A confined space represents a reasonably foreseeable risk to workers

In all business environments, it is critical to managing the health and safety risks that are in place. In this blog post, we are going to deal with working in confined spaces in particular. A confined space is defined as one that is enclosed and has a reasonably foreseeable risk to workers of drowning, asphyxiation, loss of consciousness, explosion, or fire. Such environments can be large or they can restrictive and small for workers. Below, we will explain more about the different hazards and the steps that you need to take to safeguard your employees.

The hazards of working in a small space

Working in a confined space can be dangerous because of the risk of fire, lowered oxygen levels, or noxious fumes. There are a number of other dangers that can be associated with this sort of working environment. Examples include asphyxiation from a sort of grain, dust, or another contaminant, as well as the risk of flooding or drowning.

The legislation you will need to adhere here to

There are a number of different laws in place relating to working in a confined space, so you will need to refer to these. The main one is the Confined Spaces Regulations of 1997. However, there are some other laws that may be applicable, including the Personal Protective Equipment Regulations 2002, Workplace (Health, Safety and Welfare) Regulations 1992, and the Provision and Use of Work Equipment Regulations 1998 (PUWER), the latter of which refers to using machinery within a confined space.

The steps you need to take when it comes to safeguarding confined spaces

Whenever it is possible for you to do so, carrying out a task in a confined space should be avoided. If this is not feasible, it is imperative to evaluate the risks associated with the confined space in question so that you can put a plan in place in terms of controlling these risks.

For example, if someone is going to be working in a space that is confined and there is not sufficient oxygen to breathe effectively, it is critical that breathing apparatus is provided or the space is ventilated so that oxygen levels are increased before anyone enters.

Make sure you put emergency arrangements in place where required

If someone is going to be working in a confined space, it is imperative that you consider how you are going to know whether or not they are in danger. If someone has become overcome by the fumes, you need to make sure that there is a way you can be alerted immediately. Furthermore, you need to have an effective strategy for getting the person out of there so that they can get the help they need.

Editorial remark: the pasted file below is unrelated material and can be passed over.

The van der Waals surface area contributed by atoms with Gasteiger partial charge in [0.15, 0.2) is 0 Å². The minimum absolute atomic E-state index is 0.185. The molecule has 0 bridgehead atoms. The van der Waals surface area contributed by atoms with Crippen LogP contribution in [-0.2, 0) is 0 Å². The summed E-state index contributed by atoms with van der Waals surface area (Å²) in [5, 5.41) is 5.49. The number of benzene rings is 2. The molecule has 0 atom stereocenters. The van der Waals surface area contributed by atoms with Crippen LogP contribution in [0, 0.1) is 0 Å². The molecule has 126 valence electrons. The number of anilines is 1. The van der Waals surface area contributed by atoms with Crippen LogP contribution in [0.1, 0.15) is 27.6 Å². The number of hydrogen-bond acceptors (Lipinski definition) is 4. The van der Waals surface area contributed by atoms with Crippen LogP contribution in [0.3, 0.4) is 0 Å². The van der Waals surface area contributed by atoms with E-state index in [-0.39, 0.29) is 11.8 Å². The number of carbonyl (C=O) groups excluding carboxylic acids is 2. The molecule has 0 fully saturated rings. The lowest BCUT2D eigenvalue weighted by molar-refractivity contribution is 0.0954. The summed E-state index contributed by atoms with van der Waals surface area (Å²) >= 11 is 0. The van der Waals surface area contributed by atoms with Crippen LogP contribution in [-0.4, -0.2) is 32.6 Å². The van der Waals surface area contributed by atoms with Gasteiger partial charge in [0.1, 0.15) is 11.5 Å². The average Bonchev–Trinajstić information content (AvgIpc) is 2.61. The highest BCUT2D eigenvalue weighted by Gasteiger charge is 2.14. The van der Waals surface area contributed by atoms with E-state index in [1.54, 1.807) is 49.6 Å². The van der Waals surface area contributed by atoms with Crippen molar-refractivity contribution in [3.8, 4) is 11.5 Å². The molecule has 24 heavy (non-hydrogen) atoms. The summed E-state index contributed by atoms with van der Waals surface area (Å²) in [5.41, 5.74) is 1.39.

All in all, there is no denying that all businesses have a legal and moral obligation to provide a safe and healthy environment for their workers. If your workers operate in confined spaces, use the advice and information below to find out what training they need to make sure that this is the case.

Working in Low Risk Confined Spaces

This 1-day course works towards National Occupational Standards (EUSCS01) and is about working in an environment with low risk entry with adequate natural or mechanical ventilation. Access appears simple and unobstructed and there is no likely risk of flooding (for example meter pits, valve chambers; stairwells). It is a blend of theory and practical information, to allow for the delegate to gain the most from the course.

Working in Medium Risk Confined Spaces

This course works towards National Occupational Standards (EUSCS02) and is about working in confined space environments where there is a medium risk that a specified hazard may be present. It will require the use of escape breathing apparatus. It will involve the presence of one or more people – positioned outside the confined space – who have designated responsibilities for controlling the entry and dealing with emergencies.

Working in High Risk Confined Spaces

This course works towards National Occupational Standards (EUSCS03) and is about working in confined spaces which have non-standard entries and which, in consequence, makes rescue difficult. It is likely that a hazard will be present at some time during the entry.

If you need more information on confined space training for your business, contact Vital Fire Solutions via our online enquiry form here. Or call us on: 0191 375 5690.

One of our team will get back to you with details on how we can help very soon. Thank you for your time and interest in Vital Fire Solutions Ltd, part of the County Durham and Darlington Fire Authority’s service.